Lakeside Unites to Honor Cedar Fire Victims - NBC 7 San Diego

Lakeside Unites to Honor Cedar Fire Victims

The community gathered to remember the victims killed in the destructive 2003 wildfire



    Lakeside Unites to Honor Cedar Fire Victims
    NBC 7 San Diego

    Exactly 10 years after the destructive Cedar Fire ripped through San Diego County, Lakeside residents, leaders and fire officials gathered to dedicate land for a memorial honoring those who died in the wildfire.

    The Lakeside Chamber of Commerce and Lakeside Fire Protection District held the special 10-year anniversary event on Saturday at the Lakeside River Park Fire Station #2.

    The event – dubbed “10 Years After: The Cedar Fire Community Reconnects & Reflects” – was open to the community as a way to honor first responders and families impacted by the October 2003 Cedar Fire.

    It began with a moment of silence marking the fire’s 10-year anniversary and culminated with a memorial dedicated to the victims who lost their lives in the deadly blaze.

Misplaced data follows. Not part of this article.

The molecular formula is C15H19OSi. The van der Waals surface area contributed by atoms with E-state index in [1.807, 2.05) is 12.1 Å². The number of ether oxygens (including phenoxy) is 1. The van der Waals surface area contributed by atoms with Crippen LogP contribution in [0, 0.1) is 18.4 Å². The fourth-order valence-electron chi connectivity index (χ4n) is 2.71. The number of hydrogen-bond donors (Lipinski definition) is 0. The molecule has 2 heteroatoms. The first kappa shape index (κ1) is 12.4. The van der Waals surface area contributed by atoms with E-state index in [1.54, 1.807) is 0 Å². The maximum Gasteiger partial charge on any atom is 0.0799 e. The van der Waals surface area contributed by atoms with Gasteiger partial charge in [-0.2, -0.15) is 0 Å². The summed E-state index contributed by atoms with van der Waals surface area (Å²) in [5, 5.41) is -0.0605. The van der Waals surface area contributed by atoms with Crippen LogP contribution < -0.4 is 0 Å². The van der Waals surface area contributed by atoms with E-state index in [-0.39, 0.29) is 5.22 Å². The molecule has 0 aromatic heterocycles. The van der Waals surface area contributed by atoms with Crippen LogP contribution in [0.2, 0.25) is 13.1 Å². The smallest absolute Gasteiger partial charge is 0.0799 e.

Watch: NBC 7 Coverage of Cedar Fire 2003

    [DGO] Watch: NBC 7 Coverage of Cedar Fire 2003
    Former NBC 7 anchors Marty Levin and Susan Taylor inform San Diegans about the advancement of the Cedar, Paradise and Otay Fires on Oct. 26, 2003.
    (Published Friday, Oct. 25, 2013)

    In between, the event also included exhibits, disaster prevention education, guest speakers and book signing by Sandra Younger, author of The Fire Outside my Window.

    "The Cedar Fire was a challenging time for our community," said Kathy Kassel, executive director of the Lakeside Chamber of Commerce in a prepared statement. "However, we came together and we not only survived, but came back a stronger community. This day is to celebrate what we have overcome, to celebrate the relationships we built, to thank everyone who was involved and remember those we lost."

    County supervisor Dianne Jacob attended Saturday’s event and told the crowd that among many memories of the Cedar Fire, one in particular stands out.

    “Neighbors got to know their neighbors; neighbors that they had not met or talked to in many cases. Communities came together,” said Jacob.

    The Cedar Fire was started when a lost hunter lit a signal fire on October 25, 2003. The blaze stayed small through much of the night until Santa Ana winds picked up, causing the fire to spread from the backcountry into cities. It wasn't officially fully knocked out until a month later.

    All weekend, San Diegans have been sharing their memories of the Cedar Fire with NBC 7. To share your story, send us a message on Twitter by using the hashtag #CedarFireMemory.

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